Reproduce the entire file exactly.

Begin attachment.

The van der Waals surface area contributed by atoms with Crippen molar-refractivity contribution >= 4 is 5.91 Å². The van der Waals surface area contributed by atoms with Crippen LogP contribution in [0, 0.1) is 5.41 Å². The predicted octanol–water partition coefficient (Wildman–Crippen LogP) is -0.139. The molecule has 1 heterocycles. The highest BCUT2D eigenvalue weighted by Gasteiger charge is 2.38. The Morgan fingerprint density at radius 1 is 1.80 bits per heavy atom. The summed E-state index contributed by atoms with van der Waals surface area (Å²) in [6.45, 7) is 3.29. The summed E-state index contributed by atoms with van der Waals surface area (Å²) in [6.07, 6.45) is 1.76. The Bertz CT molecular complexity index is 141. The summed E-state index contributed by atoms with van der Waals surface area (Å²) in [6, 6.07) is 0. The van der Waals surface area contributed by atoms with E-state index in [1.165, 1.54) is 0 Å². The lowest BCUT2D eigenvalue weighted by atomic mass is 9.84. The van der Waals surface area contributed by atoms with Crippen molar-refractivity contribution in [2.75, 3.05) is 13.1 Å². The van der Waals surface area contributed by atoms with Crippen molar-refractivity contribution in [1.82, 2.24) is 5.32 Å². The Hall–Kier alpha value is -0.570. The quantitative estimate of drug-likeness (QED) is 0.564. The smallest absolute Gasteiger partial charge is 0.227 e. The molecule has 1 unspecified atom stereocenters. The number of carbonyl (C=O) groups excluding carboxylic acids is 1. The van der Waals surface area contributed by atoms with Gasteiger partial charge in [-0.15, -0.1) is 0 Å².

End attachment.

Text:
The van der Waals surface area contributed by atoms with Crippen molar-refractivity contribution >= 4 is 5.91 Å². The van der Waals surface area contributed by atoms with Crippen LogP contribution in [0, 0.1) is 5.41 Å². The predicted octanol–water partition coefficient (Wildman–Crippen LogP) is -0.139. The molecule has 1 heterocycles. The highest BCUT2D eigenvalue weighted by Gasteiger charge is 2.38. The Morgan fingerprint density at radius 1 is 1.80 bits per heavy atom. The summed E-state index contributed by atoms with van der Waals surface area (Å²) in [6.45, 7) is 3.29. The summed E-state index contributed by atoms with van der Waals surface area (Å²) in [6.07, 6.45) is 1.76. The Bertz CT molecular complexity index is 141. The summed E-state index contributed by atoms with van der Waals surface area (Å²) in [6, 6.07) is 0. The van der Waals surface area contributed by atoms with E-state index in [1.165, 1.54) is 0 Å². The lowest BCUT2D eigenvalue weighted by atomic mass is 9.84. The van der Waals surface area contributed by atoms with Crippen molar-refractivity contribution in [2.75, 3.05) is 13.1 Å². The van der Waals surface area contributed by atoms with Crippen molar-refractivity contribution in [1.82, 2.24) is 5.32 Å². The Hall–Kier alpha value is -0.570. The quantitative estimate of drug-likeness (QED) is 0.564. The smallest absolute Gasteiger partial charge is 0.227 e. The molecule has 1 unspecified atom stereocenters. The number of carbonyl (C=O) groups excluding carboxylic acids is 1. The van der Waals surface area contributed by atoms with Gasteiger partial charge in [-0.15, -0.1) is 0 Å².